A litigant's failure to respond to a Local Rule 56.1 statement results in the Court admitting the uncontroverted statement as true. Raymond v. Ameritech Corp., 442 F.3d 600, 608 (7th Cir. 2006). The Court may disregard statements and responses that do not properly cite to the record. See Cichon v. Exelon Generation Co., L.L.C. 401 F.3d 803, 809-10 (7th Cir. 2005); Brasic v. Heinemann's Inc., 121 F.3d 281, 284 (7th Cir. 1997). The requirements for responses under Local Rule 56.1 are "not satisfied by evasive denials that do not fairly meet the substance of the material facts asserted." Bordelon, 233 F.3d at 528.
Although courts must construe pro se pleadings liberally, see Kaba v. Stepp, 458 F.3d 678, 681 (7th Cir. 2006), a plaintiff's pro se status does not absolve him from complying with these Local Rules. See Greer v. Board of Ed. of City of Chicago, 267 F.3d 723, 727 (7th Cir. 2001); see also McNeil v. United States, 508 U.S. 106, 113, 113 S.Ct. 1980, 124 L.Ed.2d 21 (1993) ("we have never suggested that procedural rules in ordinary civil litigation should be interpreted so as to excuse mistakes by those who proceed without counsel.") With these standards in mind, the Court turns to the relevant facts of this case.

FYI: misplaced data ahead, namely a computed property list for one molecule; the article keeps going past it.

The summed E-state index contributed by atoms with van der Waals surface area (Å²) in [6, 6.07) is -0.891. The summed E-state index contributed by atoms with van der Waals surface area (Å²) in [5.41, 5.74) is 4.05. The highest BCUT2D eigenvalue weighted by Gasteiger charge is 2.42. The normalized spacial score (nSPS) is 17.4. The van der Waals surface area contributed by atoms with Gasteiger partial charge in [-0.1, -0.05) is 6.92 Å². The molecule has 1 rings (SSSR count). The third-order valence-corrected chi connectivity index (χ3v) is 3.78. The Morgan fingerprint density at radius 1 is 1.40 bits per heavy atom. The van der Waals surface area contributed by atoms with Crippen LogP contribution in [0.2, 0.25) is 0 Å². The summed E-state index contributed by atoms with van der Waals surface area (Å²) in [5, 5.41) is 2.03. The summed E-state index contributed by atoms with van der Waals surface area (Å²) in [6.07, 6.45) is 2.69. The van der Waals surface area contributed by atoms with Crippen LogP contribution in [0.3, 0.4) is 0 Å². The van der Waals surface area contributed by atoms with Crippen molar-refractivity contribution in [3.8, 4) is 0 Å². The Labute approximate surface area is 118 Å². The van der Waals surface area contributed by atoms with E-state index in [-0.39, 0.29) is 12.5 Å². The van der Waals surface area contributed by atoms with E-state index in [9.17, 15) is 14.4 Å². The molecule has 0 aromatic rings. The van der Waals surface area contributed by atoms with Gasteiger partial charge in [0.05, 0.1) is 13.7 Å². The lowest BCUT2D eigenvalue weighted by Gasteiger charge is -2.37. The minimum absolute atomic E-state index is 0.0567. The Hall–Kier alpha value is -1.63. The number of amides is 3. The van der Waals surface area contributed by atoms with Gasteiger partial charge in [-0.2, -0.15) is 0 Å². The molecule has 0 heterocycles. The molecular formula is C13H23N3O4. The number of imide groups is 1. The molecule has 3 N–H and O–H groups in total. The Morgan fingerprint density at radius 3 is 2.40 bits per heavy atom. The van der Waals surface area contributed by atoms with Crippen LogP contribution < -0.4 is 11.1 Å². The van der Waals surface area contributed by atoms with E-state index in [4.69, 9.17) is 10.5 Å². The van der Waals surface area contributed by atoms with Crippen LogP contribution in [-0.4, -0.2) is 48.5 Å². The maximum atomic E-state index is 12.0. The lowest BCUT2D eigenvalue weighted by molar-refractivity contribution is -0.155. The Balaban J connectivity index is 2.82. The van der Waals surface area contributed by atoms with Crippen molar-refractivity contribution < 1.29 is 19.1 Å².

II. Relevant Facts
Plaintiff Refugio Delgado presently works for the Board as a substitute teacher. (R. 21-1, Def.'s Rule 56.1 Stmt. Facts ¶ 2.) Delgado is licensed to teach Elementary School grades K-9 and has an endorsement in Social Science for Middle School grades. (R. 39-1, Pls.' Resp. Stmt. Facts ¶ 2.) Delgado was born on October 3, 1965, and filed the relevant EEOC Charge of Discrimination in this matter on April 27, 2006.*fn2 (Def.'s Stmt. Facts ¶ 3.) The EEOC issued Delgado's Notice of Right to Sue letter on December 6, 2006. (R. 1-1, Compl. ¶ 8(b).)
Principal Slater was the principal at Gillespie Elementary School during the relevant time period. (Id. ¶ 5.) During the 2004-05 school year, Principal Slater recommended that the Board hire Delgado as a teacher for Gillespie Elementary School for a one-year term. (Id. ¶ 6.) Delgado, who is not a tenured teacher, taught at Gillespie Elementary School for one year. (Id. ¶¶ 4, 45.) In fact, the record reveals that Delgado was a probationary teacher at Gillespie Elementary School. (Id. ¶ 1; Pl.'s Resp. Stmt. Facts, Ex. 22A.) Meanwhile, during the 2004-05 school year, Principal Slater recommended to the Department of Human Resources not to renew Delgado's appointment as a probationary teacher at Gillespie Elementary School for the 2005-06 school year. (Id. ¶ 7.) Thereafter, the Chief Executive Officer of the Chicago Board of Education, Arne Duncan, sent a letter to Delgado dated May 13, 2005, informing him that the Board was not renewing his appointment to teach at Gillespie Elementary School for the 2005-06 school year. (Id. ¶ 10.)